“Mengea was overweight when I gave birth to her and we thought she was just  overweight. She would take long to move her arms, but later we realized she was disabled,” laments Yiamata.

In Maasai land myths about the causes of disability persist and in one case, neighbors blamed the disability on bad spirits. They claimed that a murder committed by a previous generation was being punished through the disability of Yiamata’s daughter.

The family did not seek out modern medicine until traditional methods were exhausted. That’s when Action Aid Kenya and Loodikilani women network stepped in 2013 and sensitized her concerning disability. Apart from education, Action Aid Kenya catered for the daughter’s therapy, which she has been undertaking for one year.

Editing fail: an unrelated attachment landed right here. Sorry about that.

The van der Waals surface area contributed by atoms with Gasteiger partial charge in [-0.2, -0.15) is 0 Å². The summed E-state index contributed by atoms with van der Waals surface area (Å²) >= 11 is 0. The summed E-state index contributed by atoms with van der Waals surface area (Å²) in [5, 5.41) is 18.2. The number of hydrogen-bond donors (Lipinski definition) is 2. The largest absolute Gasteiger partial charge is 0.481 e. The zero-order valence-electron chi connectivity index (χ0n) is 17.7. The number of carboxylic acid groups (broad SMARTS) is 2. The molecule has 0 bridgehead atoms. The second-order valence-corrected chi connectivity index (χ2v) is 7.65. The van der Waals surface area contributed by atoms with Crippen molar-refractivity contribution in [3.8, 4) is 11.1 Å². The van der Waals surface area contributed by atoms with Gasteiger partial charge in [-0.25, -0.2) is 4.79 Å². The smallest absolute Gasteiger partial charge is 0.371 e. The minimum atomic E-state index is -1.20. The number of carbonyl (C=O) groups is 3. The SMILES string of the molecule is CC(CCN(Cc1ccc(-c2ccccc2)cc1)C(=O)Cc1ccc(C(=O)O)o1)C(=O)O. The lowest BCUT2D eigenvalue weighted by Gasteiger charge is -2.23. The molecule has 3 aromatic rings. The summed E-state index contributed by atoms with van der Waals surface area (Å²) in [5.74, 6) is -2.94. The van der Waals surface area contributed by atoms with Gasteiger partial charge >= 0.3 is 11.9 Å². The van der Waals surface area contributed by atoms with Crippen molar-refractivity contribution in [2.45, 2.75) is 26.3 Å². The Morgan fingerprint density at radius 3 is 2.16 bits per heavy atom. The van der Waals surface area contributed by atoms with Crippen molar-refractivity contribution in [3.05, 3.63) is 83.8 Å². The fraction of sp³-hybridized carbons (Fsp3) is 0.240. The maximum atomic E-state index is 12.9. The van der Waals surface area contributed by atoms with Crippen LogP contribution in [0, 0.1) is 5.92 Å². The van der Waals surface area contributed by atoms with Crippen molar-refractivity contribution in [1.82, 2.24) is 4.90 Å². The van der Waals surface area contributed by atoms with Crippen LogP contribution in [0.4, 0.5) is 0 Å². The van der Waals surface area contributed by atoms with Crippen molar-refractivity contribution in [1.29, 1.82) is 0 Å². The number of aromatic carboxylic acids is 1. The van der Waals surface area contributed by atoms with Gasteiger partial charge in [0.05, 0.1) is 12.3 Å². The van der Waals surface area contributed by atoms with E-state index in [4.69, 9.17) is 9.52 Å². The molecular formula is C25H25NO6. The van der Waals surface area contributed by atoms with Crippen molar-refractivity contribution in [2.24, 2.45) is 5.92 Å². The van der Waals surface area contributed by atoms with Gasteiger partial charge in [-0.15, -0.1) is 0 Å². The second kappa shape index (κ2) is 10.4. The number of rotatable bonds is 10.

Doctors says that Mengea’s case is a special one since her parents did not realize her situation early. “Doctors says her left side is entirely paralyzed and she will only be able to use her right side in her entire life,” narrates Yiamata, a tear flowing down her cheek.

Most parents with disabled children do not even consider the option of educating them. Some are kept tied up and even caged. Yiamata plans to enroll Mengea to a special school.

“Action Aid have trained me on the right for girl child education and that why we have decided that we shall enroll her in a special school. She would meet other children with her special needs, and would not be discriminated,” Yiamata says smiling.

According to Kenyatta National Hospital staff disabled children who get care at health centers are often unsupported when they return home. For children like Mengea, the cost of traveling to the nearest clinic is too great even when care is free.